The head of the opposition CNRP’s delegation in electoral reform talks with the ruling CPP said after a meeting of the bipartisan working group at the National Assembly on Friday that the two parties have yet to agree on four issues in their drafting of a new election law.
CNRP official Kuoy Bunroeun told reporters that the opposition was still pushing for an increase in the number of parliamentary seats, the issuance of election-specific voter cards, stronger safeguards to confirm the identity of voters and the right for citizens to vote from overseas.
On all points, the CPP delegation, headed by Deputy Prime Minister Bin Chhin, was refusing to budge, according to Mr. Bunroeun.
“So we keep these matters for the upper level to decide and we will continue to discuss other articles to speed up the talks,” he said.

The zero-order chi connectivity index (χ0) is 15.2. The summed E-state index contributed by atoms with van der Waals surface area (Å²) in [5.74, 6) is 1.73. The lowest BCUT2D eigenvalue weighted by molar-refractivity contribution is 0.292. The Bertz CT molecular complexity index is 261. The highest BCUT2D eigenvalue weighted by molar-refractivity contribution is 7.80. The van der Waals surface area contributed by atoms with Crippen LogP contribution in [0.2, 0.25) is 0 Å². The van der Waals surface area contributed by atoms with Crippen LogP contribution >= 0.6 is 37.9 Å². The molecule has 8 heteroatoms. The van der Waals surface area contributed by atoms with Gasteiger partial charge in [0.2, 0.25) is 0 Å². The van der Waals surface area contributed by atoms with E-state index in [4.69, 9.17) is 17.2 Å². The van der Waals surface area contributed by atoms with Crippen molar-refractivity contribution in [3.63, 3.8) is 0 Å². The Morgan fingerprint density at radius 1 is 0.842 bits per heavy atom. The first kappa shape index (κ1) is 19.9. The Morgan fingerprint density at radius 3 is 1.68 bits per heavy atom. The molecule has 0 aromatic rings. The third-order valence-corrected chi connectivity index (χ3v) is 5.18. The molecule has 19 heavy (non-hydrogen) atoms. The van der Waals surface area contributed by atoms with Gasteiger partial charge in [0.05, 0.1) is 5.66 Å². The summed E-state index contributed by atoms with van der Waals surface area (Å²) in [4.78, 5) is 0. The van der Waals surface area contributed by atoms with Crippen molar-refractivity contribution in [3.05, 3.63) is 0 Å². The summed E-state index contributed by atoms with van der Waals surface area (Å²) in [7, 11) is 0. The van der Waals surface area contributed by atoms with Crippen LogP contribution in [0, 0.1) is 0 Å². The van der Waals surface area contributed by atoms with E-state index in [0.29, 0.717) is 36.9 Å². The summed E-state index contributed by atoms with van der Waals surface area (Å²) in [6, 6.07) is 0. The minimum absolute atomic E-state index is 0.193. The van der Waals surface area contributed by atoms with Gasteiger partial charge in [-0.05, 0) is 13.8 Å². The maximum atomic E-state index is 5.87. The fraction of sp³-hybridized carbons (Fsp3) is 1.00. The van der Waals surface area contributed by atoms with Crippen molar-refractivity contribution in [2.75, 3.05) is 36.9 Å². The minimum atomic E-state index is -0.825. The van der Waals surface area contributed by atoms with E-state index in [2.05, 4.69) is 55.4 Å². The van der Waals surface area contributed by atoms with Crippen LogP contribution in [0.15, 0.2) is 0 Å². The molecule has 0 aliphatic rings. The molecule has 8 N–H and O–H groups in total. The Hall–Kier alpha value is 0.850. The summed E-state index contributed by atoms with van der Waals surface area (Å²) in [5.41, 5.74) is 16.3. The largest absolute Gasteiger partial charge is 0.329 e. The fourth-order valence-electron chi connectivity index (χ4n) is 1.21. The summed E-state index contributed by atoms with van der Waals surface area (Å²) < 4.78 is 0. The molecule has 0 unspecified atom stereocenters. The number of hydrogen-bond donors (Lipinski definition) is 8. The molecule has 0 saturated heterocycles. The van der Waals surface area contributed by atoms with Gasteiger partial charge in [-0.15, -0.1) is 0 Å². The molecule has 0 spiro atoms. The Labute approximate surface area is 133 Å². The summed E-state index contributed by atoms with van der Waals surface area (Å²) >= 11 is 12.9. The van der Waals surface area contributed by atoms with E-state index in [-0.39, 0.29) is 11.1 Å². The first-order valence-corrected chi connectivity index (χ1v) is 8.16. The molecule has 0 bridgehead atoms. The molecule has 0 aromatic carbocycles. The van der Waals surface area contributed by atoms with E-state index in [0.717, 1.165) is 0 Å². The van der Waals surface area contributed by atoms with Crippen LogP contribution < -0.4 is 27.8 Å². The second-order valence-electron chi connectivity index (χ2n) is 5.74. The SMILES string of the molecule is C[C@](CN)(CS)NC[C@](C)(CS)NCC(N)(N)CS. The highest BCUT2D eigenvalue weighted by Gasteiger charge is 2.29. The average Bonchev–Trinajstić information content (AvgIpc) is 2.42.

Mr. Chhin said the parties had made progress in their disagreement over how voters will be registered for future elections.
The ruling party wants to allow voters to use their government-issued identity cards at polling stations, while the opposition wants the National Election Committee (NEC) to issue election-specific voting cards with fingerprints and photographs for verification.
The opposition says that using identity cards is inadequate beause so many citizens don’t have them; a problem that Mr. Chhin said could be avoided. He said the CPP suggested allowing people without identity cards to present themselves at commune offices along with two residents with proper identification papers who can verify their residence.
In the 2013 national election, the CNRP claimed that the mainly CPP commune officials who manage the voter lists manipulated them to the advantage of the ruling party, allowing some people to vote multiple times and leaving others off the list altogether.
The NEC on Wednesday issued a statement on its updated voter list for 2014. The revised list, which includes a total of 9,801,535 voters, had 108,800 names deleted and 177,804 added, the statement says.